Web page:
Clinical Edge

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Severe Hypoglycemia in Adults with Diabetes

Diabetes Care; 2017 Dec; Lee, Lee, Huang, et al

In adults with a mean age of 64 years, diabetes, poor glycemic control, glycemic variability, kidney damage, and measures of cognitive and functional impairments were strongly associated with increased risk of sever hypoglycemia. 1,206 adults (mean age 64 years, 32% black, 54% female) from the Atherosclerosis Risk in Communities (ARIC) study with diagnosed diabetes from 1996-1998 were included with severe hypoglycemic events identified through 2013. Researchers found:

  • Important risk factors for severe hypoglycemia included age (per 5 years: hazard ratio [HR], 1.24), black race (HR, 1.39), diabetes medications (insulin vs no medications: HR, 3.00), glycemic control, macroalbuminuria, and poor cognitive function.
  • In an analysis of nontraditional risk factors, low 1,5-anhydroglucitol, difficulty with activities of daily living, Medicaid insurance, and antidepressant use were positively associated with severe hypoglycemia.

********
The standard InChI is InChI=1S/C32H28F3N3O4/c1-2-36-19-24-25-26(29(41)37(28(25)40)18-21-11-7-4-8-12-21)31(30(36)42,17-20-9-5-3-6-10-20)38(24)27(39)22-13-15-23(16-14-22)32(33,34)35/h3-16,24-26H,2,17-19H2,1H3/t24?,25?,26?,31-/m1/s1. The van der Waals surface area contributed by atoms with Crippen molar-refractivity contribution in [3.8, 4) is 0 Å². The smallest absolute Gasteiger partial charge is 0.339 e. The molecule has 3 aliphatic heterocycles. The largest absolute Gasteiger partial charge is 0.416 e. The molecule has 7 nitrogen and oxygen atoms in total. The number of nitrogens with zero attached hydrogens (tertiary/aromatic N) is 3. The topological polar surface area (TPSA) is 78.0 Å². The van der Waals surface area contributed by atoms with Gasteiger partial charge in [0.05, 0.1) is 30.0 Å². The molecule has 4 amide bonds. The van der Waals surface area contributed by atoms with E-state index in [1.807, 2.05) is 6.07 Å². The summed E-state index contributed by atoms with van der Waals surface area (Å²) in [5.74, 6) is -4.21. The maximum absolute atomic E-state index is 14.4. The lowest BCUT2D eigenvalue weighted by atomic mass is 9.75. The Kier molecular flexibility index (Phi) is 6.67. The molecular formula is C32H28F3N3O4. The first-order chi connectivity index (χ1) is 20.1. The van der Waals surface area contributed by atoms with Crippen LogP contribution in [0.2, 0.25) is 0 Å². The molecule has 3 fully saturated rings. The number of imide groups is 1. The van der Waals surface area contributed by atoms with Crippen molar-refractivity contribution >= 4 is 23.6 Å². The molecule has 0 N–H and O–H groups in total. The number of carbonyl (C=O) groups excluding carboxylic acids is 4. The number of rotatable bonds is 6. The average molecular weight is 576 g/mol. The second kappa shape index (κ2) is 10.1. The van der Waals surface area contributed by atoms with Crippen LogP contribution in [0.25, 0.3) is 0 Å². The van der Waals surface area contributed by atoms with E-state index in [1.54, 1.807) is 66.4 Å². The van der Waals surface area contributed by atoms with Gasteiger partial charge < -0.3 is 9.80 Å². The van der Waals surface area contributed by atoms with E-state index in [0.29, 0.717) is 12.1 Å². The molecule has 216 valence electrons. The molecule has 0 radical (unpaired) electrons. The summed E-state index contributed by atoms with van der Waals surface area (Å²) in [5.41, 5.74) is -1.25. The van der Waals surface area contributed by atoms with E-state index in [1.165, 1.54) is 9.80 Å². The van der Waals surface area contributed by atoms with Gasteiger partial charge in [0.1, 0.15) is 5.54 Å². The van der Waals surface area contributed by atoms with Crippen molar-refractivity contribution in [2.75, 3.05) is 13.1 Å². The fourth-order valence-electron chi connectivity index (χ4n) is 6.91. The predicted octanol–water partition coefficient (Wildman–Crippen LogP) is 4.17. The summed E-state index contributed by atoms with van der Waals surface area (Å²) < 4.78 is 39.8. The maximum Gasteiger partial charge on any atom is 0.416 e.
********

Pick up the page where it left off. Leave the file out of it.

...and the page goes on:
Citation:

Lee AK, Lee CJ, Huang ES, Sharrett AR, Coresh J, Selvin E. Risk factors for severe hypoglycemia in black and white adults with diabetes: The Atherosclerosis Risk in Communities (ARIC) study. Diabetes Care. 2017;40(12):1661-1667. doi:10.2337/dc17-0819.

Commentary:

Hypoglycemia is important to avoid both because of its acute consequences that can include loss of consciousness and falls, and because of potential long-term consequences. We have always known about the short-term effects of hypoglycemia, but in the last few years new evidence has emerged showing that hypoglycemia is associated with an increase in cardiovascular outcomes over the subsequent 3 years.1,2 It is not surprising that increasing age and poor cognitive function is associated with increasing rates of hypoglycemia. The surprising result in this study is that good glycemic control was not associated with hypoglycemia and that in fact, the opposite was true. Patients with moderate glycemic control had more hypoglycemia than those with good control (HR, 1.78), and patients with poor control had more episodes of hypoglycemia than those with good control (HR, 2.62). The take home point here is that all patients, not just those with tight control, are at risk for hypoglycemia. —Neil Skolnik, MD

  1. Zoungas S, Patel A, Chalmers J, et al; ADVANCE Collaborative Group. Severe hypoglycemia and risks of vascular events and death. N Engl J Med. 2010;363:1410–1418. doi:10.1056/NEJMoa1003795.
  2. Bonds DE, Miller ME, Bergenstal RM, et al. The association between symptomatic, severe hypoglycaemia and mortality in type 2 diabetes: Retrospective epidemiological analysis of the ACCORD study. BMJ. 2010;340:b4909.

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